Courtesy of The Fat Finch Mao was a man in control of his world, but not, at least in the beginning, of the sparrows. The sparrows in China are tree sparrows, which, like house sparrows, began to associate with humans around the time that agriculture was invented.
Although they are descendants of distinct lineages of sparrows, tree sparrows and house sparrows share a common story. At the moment at which Mao decided to kill the sparrows, there were hundreds of millions of them in China some estimates run as high as several billionbut there were also hundreds of millions of people. The sparrows flew until exhausted, then they died, mid-air, and fell to the ground, their bodies still warm with exertion.
Sparrows were also caught in nets, poisoned and killed, adults and eggs alike, anyway they could be. By some estimates, a billion birds were killed.
These were the dead birds of the great leap forward, the dead birds out of which prosperity would rise. Of course moral stories are complex, and ecological stories are too. When the sparrows were killed, crop production increased, at least according to some reports, at least initially. But with time, something else happened. Pests of rice and other staple foods erupted in densities never seen before. The crops were mowed down and, partly as a consequence of starvation due to crop failure, 35 million Chinese people died.
The great leap forward leapt backward, which is when a few scientists in China began to notice a paper published by a Chinese ornithologist before the sparrows were killed.
The ornithologist had found that while adult tree sparrows mostly eat grains, their babies, like those of house sparrows, tend to be fed insects. In killing the sparrows, Mao and the Chinese had saved the crops from the sparrows, but appear to have left them to the insects. And so Mao, inordered sparrows to be conserved replacing them on the list of four pests with bedbugs. It is sometimes only when a species is removed that we see clearly its value. When sparrows are rare, we often see their benefits; when they are common, we see their curse.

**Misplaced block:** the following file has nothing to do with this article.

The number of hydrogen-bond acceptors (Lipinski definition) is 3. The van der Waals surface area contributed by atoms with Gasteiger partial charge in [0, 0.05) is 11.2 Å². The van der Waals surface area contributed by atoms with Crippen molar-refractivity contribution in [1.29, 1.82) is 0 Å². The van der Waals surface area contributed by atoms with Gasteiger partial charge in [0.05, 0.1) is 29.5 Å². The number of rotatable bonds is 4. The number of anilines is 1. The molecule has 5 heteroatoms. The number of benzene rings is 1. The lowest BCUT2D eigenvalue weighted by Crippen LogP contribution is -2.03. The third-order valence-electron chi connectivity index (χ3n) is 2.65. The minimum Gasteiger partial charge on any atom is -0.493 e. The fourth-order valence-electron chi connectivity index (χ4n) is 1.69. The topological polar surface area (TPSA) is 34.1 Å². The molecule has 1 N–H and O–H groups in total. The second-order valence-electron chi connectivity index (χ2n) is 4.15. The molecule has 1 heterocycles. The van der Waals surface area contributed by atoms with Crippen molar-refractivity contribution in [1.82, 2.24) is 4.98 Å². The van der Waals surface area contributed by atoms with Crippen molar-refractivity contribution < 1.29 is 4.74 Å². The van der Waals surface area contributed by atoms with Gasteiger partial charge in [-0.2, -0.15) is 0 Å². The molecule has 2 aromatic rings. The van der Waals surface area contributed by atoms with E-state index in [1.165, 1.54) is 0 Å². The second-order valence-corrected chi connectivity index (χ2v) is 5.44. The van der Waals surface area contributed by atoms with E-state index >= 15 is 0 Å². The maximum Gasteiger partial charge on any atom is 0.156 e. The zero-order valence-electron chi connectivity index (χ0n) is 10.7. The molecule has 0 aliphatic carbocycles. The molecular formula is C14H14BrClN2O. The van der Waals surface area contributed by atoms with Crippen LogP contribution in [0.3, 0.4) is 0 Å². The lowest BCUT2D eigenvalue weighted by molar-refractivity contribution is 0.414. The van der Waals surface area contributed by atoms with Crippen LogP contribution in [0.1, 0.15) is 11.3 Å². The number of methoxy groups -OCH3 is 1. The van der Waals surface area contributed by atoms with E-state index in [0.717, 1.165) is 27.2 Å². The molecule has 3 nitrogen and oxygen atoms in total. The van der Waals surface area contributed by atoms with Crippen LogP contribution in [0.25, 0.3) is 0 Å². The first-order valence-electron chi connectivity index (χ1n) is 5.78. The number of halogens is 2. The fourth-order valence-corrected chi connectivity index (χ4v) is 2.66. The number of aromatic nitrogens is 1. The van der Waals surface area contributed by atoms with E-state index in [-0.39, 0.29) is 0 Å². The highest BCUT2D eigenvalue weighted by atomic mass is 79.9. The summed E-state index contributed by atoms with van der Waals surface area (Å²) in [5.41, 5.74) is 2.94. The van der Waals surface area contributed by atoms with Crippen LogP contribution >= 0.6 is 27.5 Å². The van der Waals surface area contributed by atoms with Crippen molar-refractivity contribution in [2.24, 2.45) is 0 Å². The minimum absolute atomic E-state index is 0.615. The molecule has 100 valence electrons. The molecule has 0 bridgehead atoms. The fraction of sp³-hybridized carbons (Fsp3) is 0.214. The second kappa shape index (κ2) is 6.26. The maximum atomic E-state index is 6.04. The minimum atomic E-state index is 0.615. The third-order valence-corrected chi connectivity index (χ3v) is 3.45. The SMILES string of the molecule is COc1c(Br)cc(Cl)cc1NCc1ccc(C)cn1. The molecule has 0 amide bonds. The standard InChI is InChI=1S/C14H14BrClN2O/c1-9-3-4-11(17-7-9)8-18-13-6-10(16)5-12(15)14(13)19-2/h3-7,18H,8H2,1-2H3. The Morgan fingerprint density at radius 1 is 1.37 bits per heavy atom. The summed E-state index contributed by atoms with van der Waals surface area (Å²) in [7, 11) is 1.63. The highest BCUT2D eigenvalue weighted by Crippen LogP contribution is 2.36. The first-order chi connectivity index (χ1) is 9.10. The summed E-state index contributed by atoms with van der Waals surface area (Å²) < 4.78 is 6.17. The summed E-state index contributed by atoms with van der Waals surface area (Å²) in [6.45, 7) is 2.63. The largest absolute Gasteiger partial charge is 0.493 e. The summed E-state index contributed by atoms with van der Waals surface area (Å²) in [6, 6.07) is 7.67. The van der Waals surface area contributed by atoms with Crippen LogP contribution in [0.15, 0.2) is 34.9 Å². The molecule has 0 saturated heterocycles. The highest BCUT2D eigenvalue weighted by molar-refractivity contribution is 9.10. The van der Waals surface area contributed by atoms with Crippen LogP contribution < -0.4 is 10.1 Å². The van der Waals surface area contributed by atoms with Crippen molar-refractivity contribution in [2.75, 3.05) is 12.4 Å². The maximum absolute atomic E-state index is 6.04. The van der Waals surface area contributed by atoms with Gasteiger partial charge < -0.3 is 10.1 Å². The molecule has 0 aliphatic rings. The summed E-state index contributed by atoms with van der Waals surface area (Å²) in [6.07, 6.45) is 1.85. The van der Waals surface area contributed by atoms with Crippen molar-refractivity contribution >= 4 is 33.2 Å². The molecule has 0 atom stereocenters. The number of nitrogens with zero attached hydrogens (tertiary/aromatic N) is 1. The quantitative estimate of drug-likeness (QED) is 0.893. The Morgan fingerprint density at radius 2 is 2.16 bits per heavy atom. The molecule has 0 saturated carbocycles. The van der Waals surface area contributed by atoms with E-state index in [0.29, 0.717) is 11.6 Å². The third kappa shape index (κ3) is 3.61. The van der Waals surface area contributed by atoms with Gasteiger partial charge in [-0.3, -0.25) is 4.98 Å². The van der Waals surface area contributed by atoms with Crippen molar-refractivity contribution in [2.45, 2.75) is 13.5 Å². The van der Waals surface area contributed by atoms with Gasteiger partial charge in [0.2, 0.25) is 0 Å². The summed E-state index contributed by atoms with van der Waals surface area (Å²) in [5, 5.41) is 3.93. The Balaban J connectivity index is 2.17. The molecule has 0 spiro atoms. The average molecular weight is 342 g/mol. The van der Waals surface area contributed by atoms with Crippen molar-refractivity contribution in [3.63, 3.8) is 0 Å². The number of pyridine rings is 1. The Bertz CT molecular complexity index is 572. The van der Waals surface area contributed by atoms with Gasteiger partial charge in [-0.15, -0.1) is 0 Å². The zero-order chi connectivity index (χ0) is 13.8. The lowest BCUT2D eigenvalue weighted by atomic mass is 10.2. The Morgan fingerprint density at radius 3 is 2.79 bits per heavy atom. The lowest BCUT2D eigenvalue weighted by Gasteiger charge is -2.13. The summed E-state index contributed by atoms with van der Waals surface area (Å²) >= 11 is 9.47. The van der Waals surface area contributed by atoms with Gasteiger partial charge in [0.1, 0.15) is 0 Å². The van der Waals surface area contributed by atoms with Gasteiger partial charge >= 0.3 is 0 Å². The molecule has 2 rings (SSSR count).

When Europeans first arrived in the Americas, there were Native American cities, but none of the species Europeans had come to expect in cities: Even once European-style cities began to emerge, they seemed empty of birds and other large animals.
In the late s, a variety of young visionaries, chief among them Nicholas Pike, imagined that what was missing were the birds that live with humans and, he thought, eat our pests. Pike, about whom little is known, introduced about 16 birds into Brooklyn.
On Sparrows and Man: A Love-hate Relationship - J. Denis Summers-Smith - Google Livres
They rose from his hands and took off and prospered. Every single house sparrow in North America may be descended from those birds. The house sparrows were looked upon favorably for a while until they became abundant and began to spread from California to the New York Islands, or vice versa anyway.
Injust 49 years after the introduction of the birds, a survey was sent to roughly 5, Americans to ask them what they thought of the house sparrows. Three thousand people responded and the sentiment was nearly universal: The birds were pests. This land became their land too, and that is when we began to hate them. Because they are an introduced species, now regarded as invasive pests, house sparrows are among the few bird species in the United States that can be killed essentially anywhere, any time, for any reason.
House sparrows are often blamed for declines in the abundance of native birds, such as bluebirds, though the data linking sparrow abundance to bluebird decline are sparse.
The bigger issue is that we have replaced bluebird habitats with the urban habitats house sparrows favor. So go ahead and bang your pots, but remember, you were the one who, in building your house, constructed a house sparrow habitat, as we have been doing for tens of thousands of years.
As for what might happen if house sparrows became more rare, one scenario has emerged in Europe. House sparrows have become more rare there for the first time in thousands of years.
The Sparrow Quotes
In the United Kingdom, for example, numbers of house sparrows have declined by 60 percent in cities. As the birds became rare, people began to miss them again. In some countries the house sparrow is now considered a species of conservation concern.